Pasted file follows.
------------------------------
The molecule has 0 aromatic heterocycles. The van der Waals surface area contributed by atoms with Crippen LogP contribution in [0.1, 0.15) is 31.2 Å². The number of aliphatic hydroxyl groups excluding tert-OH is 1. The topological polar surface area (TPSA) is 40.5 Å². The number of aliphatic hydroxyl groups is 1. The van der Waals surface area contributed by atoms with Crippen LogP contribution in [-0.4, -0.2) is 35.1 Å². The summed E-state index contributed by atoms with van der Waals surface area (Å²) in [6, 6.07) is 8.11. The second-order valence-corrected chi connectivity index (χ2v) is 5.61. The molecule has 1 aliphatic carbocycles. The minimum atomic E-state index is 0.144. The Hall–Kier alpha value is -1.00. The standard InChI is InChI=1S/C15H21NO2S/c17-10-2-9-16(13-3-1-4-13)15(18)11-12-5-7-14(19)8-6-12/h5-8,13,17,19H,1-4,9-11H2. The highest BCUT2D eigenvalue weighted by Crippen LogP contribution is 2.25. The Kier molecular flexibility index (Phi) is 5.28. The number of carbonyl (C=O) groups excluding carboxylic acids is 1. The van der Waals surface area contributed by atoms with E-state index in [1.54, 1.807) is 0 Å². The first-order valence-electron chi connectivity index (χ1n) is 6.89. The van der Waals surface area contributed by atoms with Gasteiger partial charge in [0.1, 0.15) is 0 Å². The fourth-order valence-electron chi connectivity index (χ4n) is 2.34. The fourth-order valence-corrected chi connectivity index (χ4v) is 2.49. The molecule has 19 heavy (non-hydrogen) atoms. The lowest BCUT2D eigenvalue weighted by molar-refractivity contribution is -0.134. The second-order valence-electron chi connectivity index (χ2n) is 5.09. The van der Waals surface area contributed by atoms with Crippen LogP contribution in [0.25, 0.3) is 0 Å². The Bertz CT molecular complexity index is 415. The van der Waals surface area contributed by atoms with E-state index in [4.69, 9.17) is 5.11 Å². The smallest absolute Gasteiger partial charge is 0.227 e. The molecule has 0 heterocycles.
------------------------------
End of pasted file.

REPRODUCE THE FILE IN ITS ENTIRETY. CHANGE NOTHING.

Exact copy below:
The molecule has 0 aromatic heterocycles. The van der Waals surface area contributed by atoms with Crippen LogP contribution in [0.1, 0.15) is 31.2 Å². The number of aliphatic hydroxyl groups excluding tert-OH is 1. The topological polar surface area (TPSA) is 40.5 Å². The number of aliphatic hydroxyl groups is 1. The van der Waals surface area contributed by atoms with Crippen LogP contribution in [-0.4, -0.2) is 35.1 Å². The summed E-state index contributed by atoms with van der Waals surface area (Å²) in [6, 6.07) is 8.11. The second-order valence-corrected chi connectivity index (χ2v) is 5.61. The molecule has 1 aliphatic carbocycles. The minimum atomic E-state index is 0.144. The Hall–Kier alpha value is -1.00. The standard InChI is InChI=1S/C15H21NO2S/c17-10-2-9-16(13-3-1-4-13)15(18)11-12-5-7-14(19)8-6-12/h5-8,13,17,19H,1-4,9-11H2. The highest BCUT2D eigenvalue weighted by Crippen LogP contribution is 2.25. The Kier molecular flexibility index (Phi) is 5.28. The number of carbonyl (C=O) groups excluding carboxylic acids is 1. The van der Waals surface area contributed by atoms with E-state index in [1.54, 1.807) is 0 Å². The first-order valence-electron chi connectivity index (χ1n) is 6.89. The van der Waals surface area contributed by atoms with Gasteiger partial charge in [0.1, 0.15) is 0 Å². The fourth-order valence-electron chi connectivity index (χ4n) is 2.34. The fourth-order valence-corrected chi connectivity index (χ4v) is 2.49. The molecule has 19 heavy (non-hydrogen) atoms. The lowest BCUT2D eigenvalue weighted by molar-refractivity contribution is -0.134. The second-order valence-electron chi connectivity index (χ2n) is 5.09. The van der Waals surface area contributed by atoms with Crippen LogP contribution in [0.25, 0.3) is 0 Å². The Bertz CT molecular complexity index is 415. The van der Waals surface area contributed by atoms with E-state index in [4.69, 9.17) is 5.11 Å². The smallest absolute Gasteiger partial charge is 0.227 e. The molecule has 0 heterocycles.